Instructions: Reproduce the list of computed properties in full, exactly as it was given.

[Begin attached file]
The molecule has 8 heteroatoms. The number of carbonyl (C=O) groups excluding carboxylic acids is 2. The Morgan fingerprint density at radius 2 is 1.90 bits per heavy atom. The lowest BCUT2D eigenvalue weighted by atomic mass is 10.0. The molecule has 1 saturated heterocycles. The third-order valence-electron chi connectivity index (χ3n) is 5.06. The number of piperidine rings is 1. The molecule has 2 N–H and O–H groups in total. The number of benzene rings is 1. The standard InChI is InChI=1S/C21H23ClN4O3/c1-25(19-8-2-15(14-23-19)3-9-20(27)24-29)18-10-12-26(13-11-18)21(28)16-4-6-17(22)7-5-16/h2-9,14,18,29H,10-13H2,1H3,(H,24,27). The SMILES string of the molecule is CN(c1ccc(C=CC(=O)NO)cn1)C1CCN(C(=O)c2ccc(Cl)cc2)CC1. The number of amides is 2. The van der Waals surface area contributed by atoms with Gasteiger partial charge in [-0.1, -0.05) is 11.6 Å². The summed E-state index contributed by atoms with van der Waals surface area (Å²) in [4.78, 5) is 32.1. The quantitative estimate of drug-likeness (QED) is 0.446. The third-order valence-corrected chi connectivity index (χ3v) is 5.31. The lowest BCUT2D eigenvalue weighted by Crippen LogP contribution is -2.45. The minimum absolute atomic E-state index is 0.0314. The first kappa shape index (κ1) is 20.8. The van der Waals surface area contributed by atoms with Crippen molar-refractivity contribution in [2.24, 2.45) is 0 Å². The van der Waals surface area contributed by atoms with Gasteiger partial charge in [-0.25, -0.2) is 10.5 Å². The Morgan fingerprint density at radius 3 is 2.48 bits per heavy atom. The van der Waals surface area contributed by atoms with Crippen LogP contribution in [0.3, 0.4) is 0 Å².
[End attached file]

The molecule has 8 heteroatoms. The number of carbonyl (C=O) groups excluding carboxylic acids is 2. The Morgan fingerprint density at radius 2 is 1.90 bits per heavy atom. The lowest BCUT2D eigenvalue weighted by atomic mass is 10.0. The molecule has 1 saturated heterocycles. The third-order valence-electron chi connectivity index (χ3n) is 5.06. The number of piperidine rings is 1. The molecule has 2 N–H and O–H groups in total. The number of benzene rings is 1. The standard InChI is InChI=1S/C21H23ClN4O3/c1-25(19-8-2-15(14-23-19)3-9-20(27)24-29)18-10-12-26(13-11-18)21(28)16-4-6-17(22)7-5-16/h2-9,14,18,29H,10-13H2,1H3,(H,24,27). The SMILES string of the molecule is CN(c1ccc(C=CC(=O)NO)cn1)C1CCN(C(=O)c2ccc(Cl)cc2)CC1. The number of amides is 2. The van der Waals surface area contributed by atoms with Gasteiger partial charge in [-0.1, -0.05) is 11.6 Å². The summed E-state index contributed by atoms with van der Waals surface area (Å²) in [4.78, 5) is 32.1. The quantitative estimate of drug-likeness (QED) is 0.446. The third-order valence-corrected chi connectivity index (χ3v) is 5.31. The lowest BCUT2D eigenvalue weighted by Crippen LogP contribution is -2.45. The minimum absolute atomic E-state index is 0.0314. The first kappa shape index (κ1) is 20.8. The van der Waals surface area contributed by atoms with Crippen molar-refractivity contribution in [2.24, 2.45) is 0 Å². The van der Waals surface area contributed by atoms with Gasteiger partial charge in [-0.25, -0.2) is 10.5 Å². The Morgan fingerprint density at radius 3 is 2.48 bits per heavy atom. The van der Waals surface area contributed by atoms with Crippen LogP contribution in [0.3, 0.4) is 0 Å².